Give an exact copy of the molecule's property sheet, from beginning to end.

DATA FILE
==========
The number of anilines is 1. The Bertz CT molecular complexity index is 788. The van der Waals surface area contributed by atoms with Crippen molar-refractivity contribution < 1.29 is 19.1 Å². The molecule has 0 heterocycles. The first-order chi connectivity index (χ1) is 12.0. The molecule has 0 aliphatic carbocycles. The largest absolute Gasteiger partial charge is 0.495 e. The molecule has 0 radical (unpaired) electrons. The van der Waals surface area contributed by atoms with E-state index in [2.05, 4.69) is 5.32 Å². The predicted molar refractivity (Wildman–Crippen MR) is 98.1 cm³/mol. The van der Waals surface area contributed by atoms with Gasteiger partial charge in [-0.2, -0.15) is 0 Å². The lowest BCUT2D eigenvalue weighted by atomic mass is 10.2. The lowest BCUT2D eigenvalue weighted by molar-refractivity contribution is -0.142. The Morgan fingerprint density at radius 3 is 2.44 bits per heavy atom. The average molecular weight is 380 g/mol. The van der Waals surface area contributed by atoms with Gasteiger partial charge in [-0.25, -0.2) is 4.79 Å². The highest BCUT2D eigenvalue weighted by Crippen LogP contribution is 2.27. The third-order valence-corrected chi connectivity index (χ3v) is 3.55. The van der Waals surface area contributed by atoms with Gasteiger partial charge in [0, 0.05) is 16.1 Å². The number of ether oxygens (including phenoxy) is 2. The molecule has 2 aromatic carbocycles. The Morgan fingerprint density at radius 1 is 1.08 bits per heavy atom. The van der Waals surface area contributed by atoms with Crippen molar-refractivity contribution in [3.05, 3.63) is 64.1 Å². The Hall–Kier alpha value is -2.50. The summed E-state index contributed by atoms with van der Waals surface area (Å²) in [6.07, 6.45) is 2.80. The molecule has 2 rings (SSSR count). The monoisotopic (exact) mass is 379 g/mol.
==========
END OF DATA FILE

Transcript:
The number of anilines is 1. The Bertz CT molecular complexity index is 788. The van der Waals surface area contributed by atoms with Crippen molar-refractivity contribution < 1.29 is 19.1 Å². The molecule has 0 heterocycles. The first-order chi connectivity index (χ1) is 12.0. The molecule has 0 aliphatic carbocycles. The largest absolute Gasteiger partial charge is 0.495 e. The molecule has 0 radical (unpaired) electrons. The van der Waals surface area contributed by atoms with E-state index in [2.05, 4.69) is 5.32 Å². The predicted molar refractivity (Wildman–Crippen MR) is 98.1 cm³/mol. The van der Waals surface area contributed by atoms with Gasteiger partial charge in [-0.2, -0.15) is 0 Å². The lowest BCUT2D eigenvalue weighted by atomic mass is 10.2. The lowest BCUT2D eigenvalue weighted by molar-refractivity contribution is -0.142. The Morgan fingerprint density at radius 3 is 2.44 bits per heavy atom. The average molecular weight is 380 g/mol. The van der Waals surface area contributed by atoms with Gasteiger partial charge in [-0.25, -0.2) is 4.79 Å². The highest BCUT2D eigenvalue weighted by Crippen LogP contribution is 2.27. The third-order valence-corrected chi connectivity index (χ3v) is 3.55. The van der Waals surface area contributed by atoms with Gasteiger partial charge in [0, 0.05) is 16.1 Å². The number of ether oxygens (including phenoxy) is 2. The molecule has 2 aromatic carbocycles. The Morgan fingerprint density at radius 1 is 1.08 bits per heavy atom. The van der Waals surface area contributed by atoms with Crippen molar-refractivity contribution in [3.05, 3.63) is 64.1 Å². The Hall–Kier alpha value is -2.50. The summed E-state index contributed by atoms with van der Waals surface area (Å²) in [6.07, 6.45) is 2.80. The molecule has 2 rings (SSSR count). The monoisotopic (exact) mass is 379 g/mol.